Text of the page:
Understanding a new language can take years. Students of Melody Goodman, PhD, were conversant after 15 weeks.
The 45 students — area residents and graduates of the Community Research Fellows Training program — learned the language of academic researchers, the role of research and how the two groups can work together to improve community health.
“The importance of the program is as simple as this: communities trying to work with research professionals,” said Michelle Hill of St. Louis, one of 45 who graduated from the program this month. “It’s important to be able to get funding for different disparities, but you need to know how to present it from the researchers’ and community members’ views. Professionals see it one way, and we see it another way.”
By completing the 45-hour course, Hill and her fellow graduates are better qualified to serve as liaisons between researchers and the larger community, serving on institutional review boards and community research advisory boards. Graduates also are eligible to apply for small pilot grants to conduct community-based participatory research of their own. The idea is that data collected from the projects could demonstrate need and effectiveness and might attract larger grants for tackling health-related problems.
“The value of community members participating in research is well-known, but how we get them to participate in research is something we don’t know,” said Goodman, assistant professor in Washington University School of Medicine’s Division of Public Health Sciences. “This program is one step in educating community members about research so when we ask them to engage in partnerships they have a sense of what they’re actually engaging in.”
Goodman piloted the Community Research Fellows Training program at Stony Brook University in New York, where she previously taught. There, program graduates launched two research projects:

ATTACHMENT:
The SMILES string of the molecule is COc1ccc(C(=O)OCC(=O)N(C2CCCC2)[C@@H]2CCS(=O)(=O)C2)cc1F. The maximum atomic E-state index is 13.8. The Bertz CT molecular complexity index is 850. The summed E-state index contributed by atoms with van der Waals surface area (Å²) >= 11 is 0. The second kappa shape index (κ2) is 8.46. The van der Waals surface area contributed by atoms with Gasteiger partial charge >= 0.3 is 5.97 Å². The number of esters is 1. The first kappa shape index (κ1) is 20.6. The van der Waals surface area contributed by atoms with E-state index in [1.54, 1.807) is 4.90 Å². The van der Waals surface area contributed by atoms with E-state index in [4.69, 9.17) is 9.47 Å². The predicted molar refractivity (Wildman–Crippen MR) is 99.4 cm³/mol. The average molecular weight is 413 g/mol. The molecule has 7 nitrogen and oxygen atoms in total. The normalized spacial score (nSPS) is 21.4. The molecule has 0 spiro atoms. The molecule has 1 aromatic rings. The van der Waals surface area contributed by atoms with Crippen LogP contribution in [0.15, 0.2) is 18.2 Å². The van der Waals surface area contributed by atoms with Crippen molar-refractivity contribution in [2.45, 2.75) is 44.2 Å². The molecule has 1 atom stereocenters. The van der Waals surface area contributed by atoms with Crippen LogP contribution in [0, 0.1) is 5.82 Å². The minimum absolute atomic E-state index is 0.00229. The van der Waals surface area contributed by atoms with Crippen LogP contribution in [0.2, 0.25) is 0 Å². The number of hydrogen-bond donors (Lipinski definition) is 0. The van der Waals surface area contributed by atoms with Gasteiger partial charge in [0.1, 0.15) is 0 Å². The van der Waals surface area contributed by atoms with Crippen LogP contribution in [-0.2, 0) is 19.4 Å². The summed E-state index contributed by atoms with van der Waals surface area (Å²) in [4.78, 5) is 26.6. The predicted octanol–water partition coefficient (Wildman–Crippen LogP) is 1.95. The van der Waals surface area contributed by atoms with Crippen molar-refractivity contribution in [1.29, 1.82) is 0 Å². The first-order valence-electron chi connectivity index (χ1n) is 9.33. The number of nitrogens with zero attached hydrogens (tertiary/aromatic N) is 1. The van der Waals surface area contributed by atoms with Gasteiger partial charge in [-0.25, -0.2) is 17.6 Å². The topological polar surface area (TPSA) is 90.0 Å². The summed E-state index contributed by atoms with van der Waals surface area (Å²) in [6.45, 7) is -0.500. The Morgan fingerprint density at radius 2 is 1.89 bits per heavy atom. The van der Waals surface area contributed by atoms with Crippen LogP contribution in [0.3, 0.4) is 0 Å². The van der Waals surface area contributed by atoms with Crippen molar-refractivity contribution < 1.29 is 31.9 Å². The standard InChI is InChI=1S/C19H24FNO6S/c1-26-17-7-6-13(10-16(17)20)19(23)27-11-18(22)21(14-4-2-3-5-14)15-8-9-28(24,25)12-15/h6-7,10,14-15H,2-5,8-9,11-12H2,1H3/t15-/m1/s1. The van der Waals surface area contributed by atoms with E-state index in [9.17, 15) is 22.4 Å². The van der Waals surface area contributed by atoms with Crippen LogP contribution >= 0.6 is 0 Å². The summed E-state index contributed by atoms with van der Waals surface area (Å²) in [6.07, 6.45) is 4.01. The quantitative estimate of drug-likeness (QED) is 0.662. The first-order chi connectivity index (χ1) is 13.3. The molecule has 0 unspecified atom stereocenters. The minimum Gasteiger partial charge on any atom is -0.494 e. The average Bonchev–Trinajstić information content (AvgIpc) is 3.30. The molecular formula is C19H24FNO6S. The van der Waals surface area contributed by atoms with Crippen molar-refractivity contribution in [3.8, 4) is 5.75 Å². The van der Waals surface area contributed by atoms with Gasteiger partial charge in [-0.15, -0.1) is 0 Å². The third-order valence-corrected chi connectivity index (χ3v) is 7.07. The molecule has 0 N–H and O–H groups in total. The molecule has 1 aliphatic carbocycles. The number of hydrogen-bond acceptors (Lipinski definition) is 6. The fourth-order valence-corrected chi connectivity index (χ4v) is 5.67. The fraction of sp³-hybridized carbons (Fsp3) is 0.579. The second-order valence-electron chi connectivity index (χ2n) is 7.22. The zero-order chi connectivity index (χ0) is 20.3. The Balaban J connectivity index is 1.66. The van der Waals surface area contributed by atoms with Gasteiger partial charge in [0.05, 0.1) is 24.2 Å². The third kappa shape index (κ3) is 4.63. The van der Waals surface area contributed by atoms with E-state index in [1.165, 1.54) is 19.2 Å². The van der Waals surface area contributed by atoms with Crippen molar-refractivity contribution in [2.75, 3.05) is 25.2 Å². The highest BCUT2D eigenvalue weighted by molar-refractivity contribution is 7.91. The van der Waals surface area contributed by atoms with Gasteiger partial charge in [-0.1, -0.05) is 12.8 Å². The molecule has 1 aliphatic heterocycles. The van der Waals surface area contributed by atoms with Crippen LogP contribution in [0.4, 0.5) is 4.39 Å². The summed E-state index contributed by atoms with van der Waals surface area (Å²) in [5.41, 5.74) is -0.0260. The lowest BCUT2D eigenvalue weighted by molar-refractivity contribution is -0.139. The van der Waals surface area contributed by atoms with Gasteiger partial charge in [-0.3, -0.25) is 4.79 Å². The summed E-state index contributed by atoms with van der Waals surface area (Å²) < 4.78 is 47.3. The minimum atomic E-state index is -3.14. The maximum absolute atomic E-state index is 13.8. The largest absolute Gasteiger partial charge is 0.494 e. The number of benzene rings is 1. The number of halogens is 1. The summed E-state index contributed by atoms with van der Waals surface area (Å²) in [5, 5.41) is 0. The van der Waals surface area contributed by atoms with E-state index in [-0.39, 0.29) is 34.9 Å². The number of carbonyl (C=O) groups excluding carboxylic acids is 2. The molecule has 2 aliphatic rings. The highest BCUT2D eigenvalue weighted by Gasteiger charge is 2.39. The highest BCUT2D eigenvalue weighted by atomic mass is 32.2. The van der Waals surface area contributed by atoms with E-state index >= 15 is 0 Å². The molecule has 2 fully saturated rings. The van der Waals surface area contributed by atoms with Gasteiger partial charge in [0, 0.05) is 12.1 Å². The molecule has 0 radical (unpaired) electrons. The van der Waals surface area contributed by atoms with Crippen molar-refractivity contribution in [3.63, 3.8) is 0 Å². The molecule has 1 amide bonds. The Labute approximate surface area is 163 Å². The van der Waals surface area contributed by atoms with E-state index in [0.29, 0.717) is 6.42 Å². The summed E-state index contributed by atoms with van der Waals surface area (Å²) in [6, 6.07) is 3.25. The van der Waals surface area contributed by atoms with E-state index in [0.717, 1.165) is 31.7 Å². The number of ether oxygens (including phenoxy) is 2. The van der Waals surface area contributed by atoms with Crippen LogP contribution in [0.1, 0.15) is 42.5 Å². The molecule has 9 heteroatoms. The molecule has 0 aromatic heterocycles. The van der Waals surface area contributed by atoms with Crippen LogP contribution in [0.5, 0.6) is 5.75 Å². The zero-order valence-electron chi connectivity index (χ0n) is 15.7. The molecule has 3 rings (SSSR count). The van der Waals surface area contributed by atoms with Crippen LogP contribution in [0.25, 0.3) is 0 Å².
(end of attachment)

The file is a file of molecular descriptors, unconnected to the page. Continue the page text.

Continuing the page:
• Learning where residents of a predominantly Hispanic neighborhood received health care, or if they knew where to obtain it.
• Sharing healthy eating tips with African-American women, including ways to prepare food on the go.
In St. Louis, Goodman worked with members of a community advisory board to develop review criteria for applications. Prospective students were chosen based on their applications, resumes and reference letters.
Grant proposals from the graduates are due this month; approved projects will begin in January. Funding comes from Siteman Cancer Center’s Program to Eliminate Cancer Disparities, the National Cancer Institute and the National Institutes of Health.
“Melody’s really pushed us to broaden the scope of our teaching, to embrace this program that has been so successful,” said Graham Colditz, MD, DrPH, the Niess-Gain Professor of Surgery, deputy director of the Institute for Public Health and associate director of prevention and control at the Siteman Cancer Center. “By working together, we will achieve an improvement in well-being for our population here in St. Louis.”
Paulette Sankofa, EdD, another graduate of the program, originally planned to use what she learned to study aging, but while taking the class, she found herself living in a shelter. Now she wants to study barriers for homeless women ages 45-64.
“We need to know from the women who are experiencing homelessness what the key things are that they need in order to help other women not become homeless and to learn what they need while they’re homeless,” Sankofa said.
Hill said she plans to apply for a grant to further her volunteer work at Faith Communities United, a nonprofit dedicated to educating African Americans about HIV and AIDS prevention. She said the group, which speaks regularly with members of about 30 churches, has long known its purpose and audience. However, learning about data collection and other aspects of research through Community Research Fellows Training will help improve the nonprofit’s efforts, she said.
“Now we’ve got a different kind of lingo, a different kind of approach,” Hill said.
Researchers gain, too, by having community members who can speak to both audiences, Hill said.
“I appreciate researchers better now because I see what they’re trying to do,” she said. “They need us to get their messages across because we can talk in down-to-earth language. They get stuck sometimes talking quantitatively.”